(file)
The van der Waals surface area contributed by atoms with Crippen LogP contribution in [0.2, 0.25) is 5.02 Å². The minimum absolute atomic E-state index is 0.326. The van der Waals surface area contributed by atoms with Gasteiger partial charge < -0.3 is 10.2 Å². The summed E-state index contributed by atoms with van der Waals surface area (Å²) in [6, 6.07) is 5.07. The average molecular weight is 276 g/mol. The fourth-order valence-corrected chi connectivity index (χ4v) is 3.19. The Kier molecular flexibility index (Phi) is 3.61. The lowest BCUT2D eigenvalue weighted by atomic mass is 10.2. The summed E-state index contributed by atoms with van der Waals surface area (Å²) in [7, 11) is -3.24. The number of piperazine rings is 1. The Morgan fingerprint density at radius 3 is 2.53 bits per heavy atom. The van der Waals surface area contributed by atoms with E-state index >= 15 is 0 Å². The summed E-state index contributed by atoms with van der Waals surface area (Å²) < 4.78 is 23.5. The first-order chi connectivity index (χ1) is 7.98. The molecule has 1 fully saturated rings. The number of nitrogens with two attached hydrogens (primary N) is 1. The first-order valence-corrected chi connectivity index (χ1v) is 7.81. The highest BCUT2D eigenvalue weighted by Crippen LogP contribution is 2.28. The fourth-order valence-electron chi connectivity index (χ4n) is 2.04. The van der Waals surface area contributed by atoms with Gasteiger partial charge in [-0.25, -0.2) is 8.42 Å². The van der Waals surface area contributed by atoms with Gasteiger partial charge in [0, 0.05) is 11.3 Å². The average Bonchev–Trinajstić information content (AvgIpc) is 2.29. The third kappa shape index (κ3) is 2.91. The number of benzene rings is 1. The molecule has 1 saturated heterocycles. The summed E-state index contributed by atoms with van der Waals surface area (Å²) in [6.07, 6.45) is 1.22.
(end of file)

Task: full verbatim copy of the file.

The van der Waals surface area contributed by atoms with Crippen LogP contribution in [0.2, 0.25) is 5.02 Å². The minimum absolute atomic E-state index is 0.326. The van der Waals surface area contributed by atoms with Gasteiger partial charge < -0.3 is 10.2 Å². The summed E-state index contributed by atoms with van der Waals surface area (Å²) in [6, 6.07) is 5.07. The average molecular weight is 276 g/mol. The fourth-order valence-corrected chi connectivity index (χ4v) is 3.19. The Kier molecular flexibility index (Phi) is 3.61. The lowest BCUT2D eigenvalue weighted by atomic mass is 10.2. The summed E-state index contributed by atoms with van der Waals surface area (Å²) in [7, 11) is -3.24. The number of piperazine rings is 1. The Morgan fingerprint density at radius 3 is 2.53 bits per heavy atom. The van der Waals surface area contributed by atoms with E-state index >= 15 is 0 Å². The summed E-state index contributed by atoms with van der Waals surface area (Å²) < 4.78 is 23.5. The first-order chi connectivity index (χ1) is 7.98. The molecule has 1 fully saturated rings. The number of nitrogens with two attached hydrogens (primary N) is 1. The first-order valence-corrected chi connectivity index (χ1v) is 7.81. The highest BCUT2D eigenvalue weighted by Crippen LogP contribution is 2.28. The fourth-order valence-electron chi connectivity index (χ4n) is 2.04. The van der Waals surface area contributed by atoms with Gasteiger partial charge in [-0.25, -0.2) is 8.42 Å². The van der Waals surface area contributed by atoms with Gasteiger partial charge in [0, 0.05) is 11.3 Å². The average Bonchev–Trinajstić information content (AvgIpc) is 2.29. The third kappa shape index (κ3) is 2.91. The number of benzene rings is 1. The molecule has 1 saturated heterocycles. The summed E-state index contributed by atoms with van der Waals surface area (Å²) in [6.07, 6.45) is 1.22.